別にホームレスなわけじゃなくて、家にかえりたくないだけ (Betsu ni hōmuresuna wake janakute, ie ni kaeritakunai dake, “It’s not that I’m homeless, I just don’t feel like going home!”). So said a friend at a 飲み会 (nomikai, drinking party) recently, and the statement was met with nodding heads, all of them male.
This particular nomikai was a casual 仕事がらみ (shigoto-garami, work-related) get-together, and the age range varied from late 30s to late 40s. Only three of the 12 attendees were women, and almost everyone was a 会社員 (kaisha-in, company employee). The talk followed the typical nomikai pattern of everyone complaining about their jobs — defined by long hours and burdensome protocols — and then their resulting health woes.
And then my friend dropped a little bombshell: He avoided going home (a 3LDK [house with three rooms and a living, dining and kitchen space] in Chiba Prefecture) not just because the total 90-minute daily commute was a bummer, but because he was なんだか気まずい (nandaka kimazui, sort of uncomfortable) about spending time with his family. His wife was a 専業主婦 (sengyō shufu, stay-at-home mom), totally wrapped up in the 子育て (kosodate, child-rearing) of their two young daughters, and he had been feeling redundant in his own home for the past couple of years. 残業してたほうが気が楽 (Zangyō shiteta hō ga ki ga raku, “I’d rather be working overtime — I feel better that way”), he said, and added that he stayed over at a カプセル ホテル (kapuseru hoteru, capsule hotel) two or three nights a week. There were many intonements of わかるよ (Wakaru yo, “I totally understand”) from the men sitting around him.
So far, so typical salaryman. But now, an increasing number of Japanese companies are banning the very practice of overtime, at least one day a week. The most popular day is Wednesday, followed by Friday, and on these days employees are shooed out of the building by 8 p.m. with repeated announcements over a loudspeaker: 本日はノー残業デイです。早めに退社しましょう (Honjitsu wa nō zangyō dei desu. Hayame ni taisha shimashō, “Today is no-overtime day. Let’s all leave the building soon”). Food manufacturer Ajinomoto has shifted that time to 6 p.m., an unthinkable 退社時刻 (taishajikoku, time to go home for the day) for the Japanese salaryman. IT system development company SCSK has promised its departments and divisions extra bonus rewards if they succeed in slashing overtime. It looks as though the concept of work-life-balance has finally become a thing in Japan, as company helmsmen belatedly realize how excessive overtime does more harm than good. After all, the longer people stick around in offices, the higher the utility and security bills. And study after study has shown that overtime breeds chronic fatigue and stress, ultimately leading to poor work performance, possibly higher medical bills and a bad company image.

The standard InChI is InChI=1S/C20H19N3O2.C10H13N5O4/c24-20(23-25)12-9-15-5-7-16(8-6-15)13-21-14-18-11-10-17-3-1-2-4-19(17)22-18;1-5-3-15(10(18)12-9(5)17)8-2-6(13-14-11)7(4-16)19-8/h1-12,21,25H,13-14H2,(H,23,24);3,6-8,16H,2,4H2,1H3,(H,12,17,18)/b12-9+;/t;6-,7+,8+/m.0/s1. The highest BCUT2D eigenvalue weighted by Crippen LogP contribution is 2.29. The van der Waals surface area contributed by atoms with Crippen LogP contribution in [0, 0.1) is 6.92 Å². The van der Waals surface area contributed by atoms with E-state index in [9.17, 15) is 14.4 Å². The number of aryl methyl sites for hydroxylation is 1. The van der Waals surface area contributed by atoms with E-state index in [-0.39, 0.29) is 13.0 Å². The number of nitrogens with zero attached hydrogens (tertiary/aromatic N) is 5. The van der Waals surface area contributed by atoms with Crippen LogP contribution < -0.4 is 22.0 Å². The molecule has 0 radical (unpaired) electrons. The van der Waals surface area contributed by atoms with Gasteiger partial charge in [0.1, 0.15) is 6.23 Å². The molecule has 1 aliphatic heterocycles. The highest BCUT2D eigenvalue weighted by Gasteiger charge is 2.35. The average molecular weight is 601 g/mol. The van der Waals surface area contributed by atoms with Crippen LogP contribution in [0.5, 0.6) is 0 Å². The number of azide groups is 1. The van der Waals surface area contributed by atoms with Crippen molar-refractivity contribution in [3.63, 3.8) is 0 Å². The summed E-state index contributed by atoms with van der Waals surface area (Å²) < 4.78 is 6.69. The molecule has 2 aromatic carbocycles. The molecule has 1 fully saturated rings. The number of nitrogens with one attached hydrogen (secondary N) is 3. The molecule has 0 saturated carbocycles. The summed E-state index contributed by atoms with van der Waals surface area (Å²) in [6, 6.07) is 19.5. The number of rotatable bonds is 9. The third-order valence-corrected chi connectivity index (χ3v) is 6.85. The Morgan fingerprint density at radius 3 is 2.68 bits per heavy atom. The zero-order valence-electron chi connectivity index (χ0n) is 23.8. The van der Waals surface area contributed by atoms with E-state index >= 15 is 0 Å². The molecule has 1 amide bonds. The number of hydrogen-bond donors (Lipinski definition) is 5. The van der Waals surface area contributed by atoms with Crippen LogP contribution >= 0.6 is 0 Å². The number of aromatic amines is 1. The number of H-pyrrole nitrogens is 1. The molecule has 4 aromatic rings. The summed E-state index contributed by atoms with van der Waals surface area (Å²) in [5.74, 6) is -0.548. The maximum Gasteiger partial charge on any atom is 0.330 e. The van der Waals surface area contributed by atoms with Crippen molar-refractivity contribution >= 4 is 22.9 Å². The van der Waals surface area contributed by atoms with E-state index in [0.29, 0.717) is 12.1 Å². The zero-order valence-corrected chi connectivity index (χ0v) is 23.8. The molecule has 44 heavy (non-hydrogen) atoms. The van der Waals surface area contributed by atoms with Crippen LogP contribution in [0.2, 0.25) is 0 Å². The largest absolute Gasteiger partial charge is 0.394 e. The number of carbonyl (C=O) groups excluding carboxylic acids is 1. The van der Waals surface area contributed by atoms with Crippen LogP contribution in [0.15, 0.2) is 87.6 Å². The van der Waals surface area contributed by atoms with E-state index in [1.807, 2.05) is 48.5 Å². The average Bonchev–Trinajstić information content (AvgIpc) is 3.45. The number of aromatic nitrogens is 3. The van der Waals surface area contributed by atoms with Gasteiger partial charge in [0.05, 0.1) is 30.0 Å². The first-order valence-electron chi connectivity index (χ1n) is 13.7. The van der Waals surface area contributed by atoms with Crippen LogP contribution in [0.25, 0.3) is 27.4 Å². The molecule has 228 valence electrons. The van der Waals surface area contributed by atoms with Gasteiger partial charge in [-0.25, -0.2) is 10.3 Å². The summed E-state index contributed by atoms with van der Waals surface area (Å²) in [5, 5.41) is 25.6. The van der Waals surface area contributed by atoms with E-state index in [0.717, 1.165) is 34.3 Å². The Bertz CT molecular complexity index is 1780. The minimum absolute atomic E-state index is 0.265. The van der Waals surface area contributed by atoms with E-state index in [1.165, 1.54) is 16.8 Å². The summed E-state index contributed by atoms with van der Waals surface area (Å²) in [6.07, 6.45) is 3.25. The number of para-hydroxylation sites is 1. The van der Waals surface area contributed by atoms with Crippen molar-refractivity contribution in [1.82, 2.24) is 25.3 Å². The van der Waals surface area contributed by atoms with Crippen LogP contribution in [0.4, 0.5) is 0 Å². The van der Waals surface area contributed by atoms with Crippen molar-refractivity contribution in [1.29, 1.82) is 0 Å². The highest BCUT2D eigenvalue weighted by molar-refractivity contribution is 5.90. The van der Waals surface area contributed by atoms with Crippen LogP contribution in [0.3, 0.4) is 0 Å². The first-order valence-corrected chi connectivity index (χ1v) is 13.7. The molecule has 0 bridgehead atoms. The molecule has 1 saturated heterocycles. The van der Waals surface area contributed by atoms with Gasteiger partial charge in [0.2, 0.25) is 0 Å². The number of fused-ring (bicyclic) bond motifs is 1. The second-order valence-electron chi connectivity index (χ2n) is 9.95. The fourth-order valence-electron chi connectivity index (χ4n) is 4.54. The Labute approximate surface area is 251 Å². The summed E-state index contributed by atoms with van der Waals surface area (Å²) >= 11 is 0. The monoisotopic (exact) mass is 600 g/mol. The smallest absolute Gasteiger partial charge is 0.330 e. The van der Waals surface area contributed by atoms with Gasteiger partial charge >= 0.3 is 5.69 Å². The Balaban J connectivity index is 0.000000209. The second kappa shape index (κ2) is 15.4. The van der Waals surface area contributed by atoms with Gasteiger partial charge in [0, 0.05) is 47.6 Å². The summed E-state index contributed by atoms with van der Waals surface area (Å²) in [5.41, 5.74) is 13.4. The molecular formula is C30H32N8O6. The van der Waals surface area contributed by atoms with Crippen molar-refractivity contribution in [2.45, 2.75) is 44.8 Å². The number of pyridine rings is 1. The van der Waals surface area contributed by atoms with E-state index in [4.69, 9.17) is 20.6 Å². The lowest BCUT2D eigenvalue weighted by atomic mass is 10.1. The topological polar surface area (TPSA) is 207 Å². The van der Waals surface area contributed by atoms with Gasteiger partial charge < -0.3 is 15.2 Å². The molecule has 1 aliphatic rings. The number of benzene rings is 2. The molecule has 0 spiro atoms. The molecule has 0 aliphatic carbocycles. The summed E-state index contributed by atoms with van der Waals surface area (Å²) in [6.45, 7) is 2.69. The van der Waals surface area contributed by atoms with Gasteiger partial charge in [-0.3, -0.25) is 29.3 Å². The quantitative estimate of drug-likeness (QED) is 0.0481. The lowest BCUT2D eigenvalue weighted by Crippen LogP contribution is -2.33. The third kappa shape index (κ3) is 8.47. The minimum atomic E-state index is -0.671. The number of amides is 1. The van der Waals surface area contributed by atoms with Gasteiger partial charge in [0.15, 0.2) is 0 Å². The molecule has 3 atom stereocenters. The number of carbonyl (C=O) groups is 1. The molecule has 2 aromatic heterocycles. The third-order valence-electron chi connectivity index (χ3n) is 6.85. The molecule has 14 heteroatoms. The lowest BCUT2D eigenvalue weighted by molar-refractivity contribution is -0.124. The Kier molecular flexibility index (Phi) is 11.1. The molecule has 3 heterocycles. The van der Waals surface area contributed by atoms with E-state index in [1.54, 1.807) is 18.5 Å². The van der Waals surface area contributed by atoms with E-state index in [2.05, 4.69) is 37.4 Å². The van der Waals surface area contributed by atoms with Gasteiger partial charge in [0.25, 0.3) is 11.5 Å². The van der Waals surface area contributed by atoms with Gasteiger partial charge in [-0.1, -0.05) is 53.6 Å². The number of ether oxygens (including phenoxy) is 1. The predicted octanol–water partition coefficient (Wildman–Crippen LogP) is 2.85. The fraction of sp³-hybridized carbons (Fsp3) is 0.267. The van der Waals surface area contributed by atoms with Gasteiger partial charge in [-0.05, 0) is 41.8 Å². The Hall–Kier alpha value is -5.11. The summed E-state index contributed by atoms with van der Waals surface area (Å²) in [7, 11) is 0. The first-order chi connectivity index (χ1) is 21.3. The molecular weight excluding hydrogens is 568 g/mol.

What the company heads and the researchers behind these studies don’t understand, however, is that a large number of Japanese just don’t want to go home. 帰宅恐怖症 (kitakukyōfushō, fear of going home) — the Japanese version of FOMO (fear of missing out) — is a phenomenon that has been around since the mid-1990s, and basically refers to what my friend dared to express at the nomikai: It’s not that he doesn’t value his family or his house (he is, after all, the one paying the 35-year mortgage), but, as he said (and many other men have said it before him), どうも足が家に向かない (Dō mo ashi ga ie ni mukanai, “I just can’t make tracks toward home”).
As Japanese companies struggle to dispatch their employees home, the employees are hatching new schemes to avoid doing just that. Some will sneak back into the office after a couple of drinks, turn on little desk lamps stashed inside their desk drawers and sit there until morning. Others have put in requests to be allowed to pick their own no-zangyō days so their schedules won’t coincide with their wives’. This fear of going home has kept the Japanese 繁華街 (hankagai, streets busy with shops and restaurants) in business through the decades. After 8 p.m., the streets have always been inundated with men in suits, wandering around looking for a place to chill.
Enter the 残業難民 (zangyō nanmin, overtime refugees), who choose to be homeless for a few hours or the whole night, depending on their circumstances. After a day at work (plus an average of 2.5 hours of overtime every day, according to the Research Institute of Economy, Trade and Industry), these refugees roam the streets in search of alcohol, solace or a quiet place to sit with their laptops.
There is now a niche industry catering exclusively to the needs of these refugees, including the famed beef bowl chain Yoshinoya, which these days serves cheap beer, drinks and appetizers in the evenings. Starbucks Japan is doing the same thing in a number of outlets, specifically targeting salarymen on their no-zangyō nights. 漫画喫茶 (manga kissa, internet cafes) are booming as they increase the number of showers and tiny cubicles where salarymen can grab a 仮眠 (kamin, snooze) before getting the first train at dawn. For many Japanese, home is where they just don’t want to be.